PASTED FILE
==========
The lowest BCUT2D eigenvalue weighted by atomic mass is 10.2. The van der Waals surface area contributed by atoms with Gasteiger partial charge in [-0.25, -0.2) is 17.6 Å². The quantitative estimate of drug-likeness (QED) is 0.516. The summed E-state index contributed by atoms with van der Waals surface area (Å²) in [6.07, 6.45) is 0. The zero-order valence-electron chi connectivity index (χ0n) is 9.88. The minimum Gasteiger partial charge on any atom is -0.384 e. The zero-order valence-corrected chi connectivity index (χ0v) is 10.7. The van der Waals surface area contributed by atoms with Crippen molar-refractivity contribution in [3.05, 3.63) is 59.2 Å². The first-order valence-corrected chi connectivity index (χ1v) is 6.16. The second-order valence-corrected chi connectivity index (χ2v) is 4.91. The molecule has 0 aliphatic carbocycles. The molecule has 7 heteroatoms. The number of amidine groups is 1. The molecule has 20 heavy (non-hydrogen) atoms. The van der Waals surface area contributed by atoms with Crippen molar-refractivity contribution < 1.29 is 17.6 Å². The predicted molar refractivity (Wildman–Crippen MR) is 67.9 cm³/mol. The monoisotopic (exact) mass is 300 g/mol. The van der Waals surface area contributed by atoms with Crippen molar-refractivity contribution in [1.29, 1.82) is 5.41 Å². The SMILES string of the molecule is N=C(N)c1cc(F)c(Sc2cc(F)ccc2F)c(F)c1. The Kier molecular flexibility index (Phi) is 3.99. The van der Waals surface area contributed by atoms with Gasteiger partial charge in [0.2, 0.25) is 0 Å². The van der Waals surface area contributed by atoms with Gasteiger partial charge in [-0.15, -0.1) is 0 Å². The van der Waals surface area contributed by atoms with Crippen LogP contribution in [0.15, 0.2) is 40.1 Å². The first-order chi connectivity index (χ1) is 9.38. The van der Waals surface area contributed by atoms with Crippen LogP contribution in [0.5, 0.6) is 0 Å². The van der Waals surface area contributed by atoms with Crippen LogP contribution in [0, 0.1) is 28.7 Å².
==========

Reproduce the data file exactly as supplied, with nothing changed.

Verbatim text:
The lowest BCUT2D eigenvalue weighted by atomic mass is 10.2. The van der Waals surface area contributed by atoms with Gasteiger partial charge in [-0.25, -0.2) is 17.6 Å². The quantitative estimate of drug-likeness (QED) is 0.516. The summed E-state index contributed by atoms with van der Waals surface area (Å²) in [6.07, 6.45) is 0. The zero-order valence-electron chi connectivity index (χ0n) is 9.88. The minimum Gasteiger partial charge on any atom is -0.384 e. The zero-order valence-corrected chi connectivity index (χ0v) is 10.7. The van der Waals surface area contributed by atoms with Crippen molar-refractivity contribution in [3.05, 3.63) is 59.2 Å². The first-order valence-corrected chi connectivity index (χ1v) is 6.16. The second-order valence-corrected chi connectivity index (χ2v) is 4.91. The molecule has 0 aliphatic carbocycles. The molecule has 7 heteroatoms. The number of amidine groups is 1. The molecule has 20 heavy (non-hydrogen) atoms. The van der Waals surface area contributed by atoms with Crippen molar-refractivity contribution < 1.29 is 17.6 Å². The predicted molar refractivity (Wildman–Crippen MR) is 67.9 cm³/mol. The monoisotopic (exact) mass is 300 g/mol. The van der Waals surface area contributed by atoms with Crippen molar-refractivity contribution in [1.29, 1.82) is 5.41 Å². The SMILES string of the molecule is N=C(N)c1cc(F)c(Sc2cc(F)ccc2F)c(F)c1. The Kier molecular flexibility index (Phi) is 3.99. The van der Waals surface area contributed by atoms with Gasteiger partial charge in [0.2, 0.25) is 0 Å². The van der Waals surface area contributed by atoms with Gasteiger partial charge in [-0.15, -0.1) is 0 Å². The van der Waals surface area contributed by atoms with Crippen LogP contribution in [0.15, 0.2) is 40.1 Å². The first-order chi connectivity index (χ1) is 9.38. The van der Waals surface area contributed by atoms with Crippen LogP contribution in [0.5, 0.6) is 0 Å². The van der Waals surface area contributed by atoms with Crippen LogP contribution in [0, 0.1) is 28.7 Å².